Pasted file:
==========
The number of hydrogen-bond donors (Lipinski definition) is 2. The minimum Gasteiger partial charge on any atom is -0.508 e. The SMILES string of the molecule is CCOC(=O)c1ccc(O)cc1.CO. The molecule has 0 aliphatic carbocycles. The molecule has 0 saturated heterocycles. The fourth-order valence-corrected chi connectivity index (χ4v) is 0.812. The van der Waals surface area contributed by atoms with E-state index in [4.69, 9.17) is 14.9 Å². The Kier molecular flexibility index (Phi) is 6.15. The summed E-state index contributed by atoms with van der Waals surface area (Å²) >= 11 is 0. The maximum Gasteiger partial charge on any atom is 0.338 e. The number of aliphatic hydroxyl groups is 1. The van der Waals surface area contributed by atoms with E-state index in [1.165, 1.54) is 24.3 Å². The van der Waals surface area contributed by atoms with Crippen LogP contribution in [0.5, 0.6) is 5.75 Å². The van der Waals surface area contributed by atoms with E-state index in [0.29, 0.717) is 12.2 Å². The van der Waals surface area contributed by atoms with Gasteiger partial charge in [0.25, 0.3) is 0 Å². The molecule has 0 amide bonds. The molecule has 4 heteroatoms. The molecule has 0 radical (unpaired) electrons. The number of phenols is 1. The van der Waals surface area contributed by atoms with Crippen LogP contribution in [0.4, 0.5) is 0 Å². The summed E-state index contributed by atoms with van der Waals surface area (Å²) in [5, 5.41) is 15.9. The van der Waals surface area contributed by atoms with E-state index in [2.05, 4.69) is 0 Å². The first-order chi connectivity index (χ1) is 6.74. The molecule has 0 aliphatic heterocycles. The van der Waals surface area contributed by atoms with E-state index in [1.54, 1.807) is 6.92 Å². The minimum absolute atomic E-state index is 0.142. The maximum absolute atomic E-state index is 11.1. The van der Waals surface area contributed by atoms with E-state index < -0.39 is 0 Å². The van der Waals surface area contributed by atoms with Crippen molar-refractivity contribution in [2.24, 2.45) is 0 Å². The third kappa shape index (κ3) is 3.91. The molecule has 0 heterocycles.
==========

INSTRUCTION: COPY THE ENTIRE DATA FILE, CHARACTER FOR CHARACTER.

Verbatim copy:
The number of hydrogen-bond donors (Lipinski definition) is 2. The minimum Gasteiger partial charge on any atom is -0.508 e. The SMILES string of the molecule is CCOC(=O)c1ccc(O)cc1.CO. The molecule has 0 aliphatic carbocycles. The molecule has 0 saturated heterocycles. The fourth-order valence-corrected chi connectivity index (χ4v) is 0.812. The van der Waals surface area contributed by atoms with E-state index in [4.69, 9.17) is 14.9 Å². The Kier molecular flexibility index (Phi) is 6.15. The summed E-state index contributed by atoms with van der Waals surface area (Å²) >= 11 is 0. The maximum Gasteiger partial charge on any atom is 0.338 e. The number of aliphatic hydroxyl groups is 1. The van der Waals surface area contributed by atoms with E-state index in [1.165, 1.54) is 24.3 Å². The van der Waals surface area contributed by atoms with Crippen LogP contribution in [0.5, 0.6) is 5.75 Å². The van der Waals surface area contributed by atoms with E-state index in [0.29, 0.717) is 12.2 Å². The van der Waals surface area contributed by atoms with Gasteiger partial charge in [0.25, 0.3) is 0 Å². The molecule has 0 amide bonds. The molecule has 4 heteroatoms. The molecule has 0 radical (unpaired) electrons. The number of phenols is 1. The van der Waals surface area contributed by atoms with Crippen LogP contribution in [0.4, 0.5) is 0 Å². The summed E-state index contributed by atoms with van der Waals surface area (Å²) in [5, 5.41) is 15.9. The van der Waals surface area contributed by atoms with E-state index in [2.05, 4.69) is 0 Å². The first-order chi connectivity index (χ1) is 6.74. The molecule has 0 aliphatic heterocycles. The van der Waals surface area contributed by atoms with E-state index in [1.54, 1.807) is 6.92 Å². The minimum absolute atomic E-state index is 0.142. The maximum absolute atomic E-state index is 11.1. The van der Waals surface area contributed by atoms with E-state index < -0.39 is 0 Å². The van der Waals surface area contributed by atoms with Crippen molar-refractivity contribution in [2.24, 2.45) is 0 Å². The third kappa shape index (κ3) is 3.91. The molecule has 0 heterocycles.